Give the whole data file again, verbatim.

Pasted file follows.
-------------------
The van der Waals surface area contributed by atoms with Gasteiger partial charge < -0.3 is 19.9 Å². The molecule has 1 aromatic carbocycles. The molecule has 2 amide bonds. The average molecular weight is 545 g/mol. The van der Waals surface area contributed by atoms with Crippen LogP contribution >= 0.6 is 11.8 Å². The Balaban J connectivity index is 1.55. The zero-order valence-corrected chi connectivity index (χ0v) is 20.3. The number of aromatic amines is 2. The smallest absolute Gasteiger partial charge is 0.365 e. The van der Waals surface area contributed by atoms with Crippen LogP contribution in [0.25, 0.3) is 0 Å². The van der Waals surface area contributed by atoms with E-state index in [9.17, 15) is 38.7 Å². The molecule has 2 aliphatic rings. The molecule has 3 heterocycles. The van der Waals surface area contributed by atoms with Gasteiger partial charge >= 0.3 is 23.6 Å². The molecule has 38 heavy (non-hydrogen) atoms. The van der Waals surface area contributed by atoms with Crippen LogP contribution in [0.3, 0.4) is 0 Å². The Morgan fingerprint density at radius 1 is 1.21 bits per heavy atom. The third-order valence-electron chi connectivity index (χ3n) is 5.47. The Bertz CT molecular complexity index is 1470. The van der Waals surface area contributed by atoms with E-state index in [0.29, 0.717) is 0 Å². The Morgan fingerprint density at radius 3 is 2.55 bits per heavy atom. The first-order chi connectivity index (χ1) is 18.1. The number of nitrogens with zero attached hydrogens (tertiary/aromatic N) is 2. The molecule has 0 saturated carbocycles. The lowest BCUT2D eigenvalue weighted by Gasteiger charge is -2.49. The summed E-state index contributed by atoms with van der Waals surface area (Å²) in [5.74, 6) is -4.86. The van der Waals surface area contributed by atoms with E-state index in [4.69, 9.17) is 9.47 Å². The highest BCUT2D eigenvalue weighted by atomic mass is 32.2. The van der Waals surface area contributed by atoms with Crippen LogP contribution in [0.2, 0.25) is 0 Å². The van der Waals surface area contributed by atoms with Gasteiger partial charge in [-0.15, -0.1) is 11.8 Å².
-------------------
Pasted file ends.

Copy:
The van der Waals surface area contributed by atoms with Gasteiger partial charge < -0.3 is 19.9 Å². The molecule has 1 aromatic carbocycles. The molecule has 2 amide bonds. The average molecular weight is 545 g/mol. The van der Waals surface area contributed by atoms with Crippen LogP contribution >= 0.6 is 11.8 Å². The Balaban J connectivity index is 1.55. The zero-order valence-corrected chi connectivity index (χ0v) is 20.3. The number of aromatic amines is 2. The smallest absolute Gasteiger partial charge is 0.365 e. The van der Waals surface area contributed by atoms with Crippen LogP contribution in [0.25, 0.3) is 0 Å². The van der Waals surface area contributed by atoms with E-state index in [9.17, 15) is 38.7 Å². The molecule has 2 aliphatic rings. The molecule has 3 heterocycles. The van der Waals surface area contributed by atoms with Gasteiger partial charge >= 0.3 is 23.6 Å². The molecule has 38 heavy (non-hydrogen) atoms. The van der Waals surface area contributed by atoms with Crippen LogP contribution in [0.3, 0.4) is 0 Å². The Morgan fingerprint density at radius 1 is 1.21 bits per heavy atom. The third-order valence-electron chi connectivity index (χ3n) is 5.47. The Bertz CT molecular complexity index is 1470. The van der Waals surface area contributed by atoms with E-state index in [0.29, 0.717) is 0 Å². The Morgan fingerprint density at radius 3 is 2.55 bits per heavy atom. The first-order chi connectivity index (χ1) is 18.1. The number of nitrogens with zero attached hydrogens (tertiary/aromatic N) is 2. The molecule has 0 saturated carbocycles. The lowest BCUT2D eigenvalue weighted by Gasteiger charge is -2.49. The summed E-state index contributed by atoms with van der Waals surface area (Å²) in [5.74, 6) is -4.86. The van der Waals surface area contributed by atoms with E-state index in [4.69, 9.17) is 9.47 Å². The highest BCUT2D eigenvalue weighted by atomic mass is 32.2. The van der Waals surface area contributed by atoms with Crippen LogP contribution in [0.2, 0.25) is 0 Å². The van der Waals surface area contributed by atoms with Gasteiger partial charge in [-0.15, -0.1) is 11.8 Å².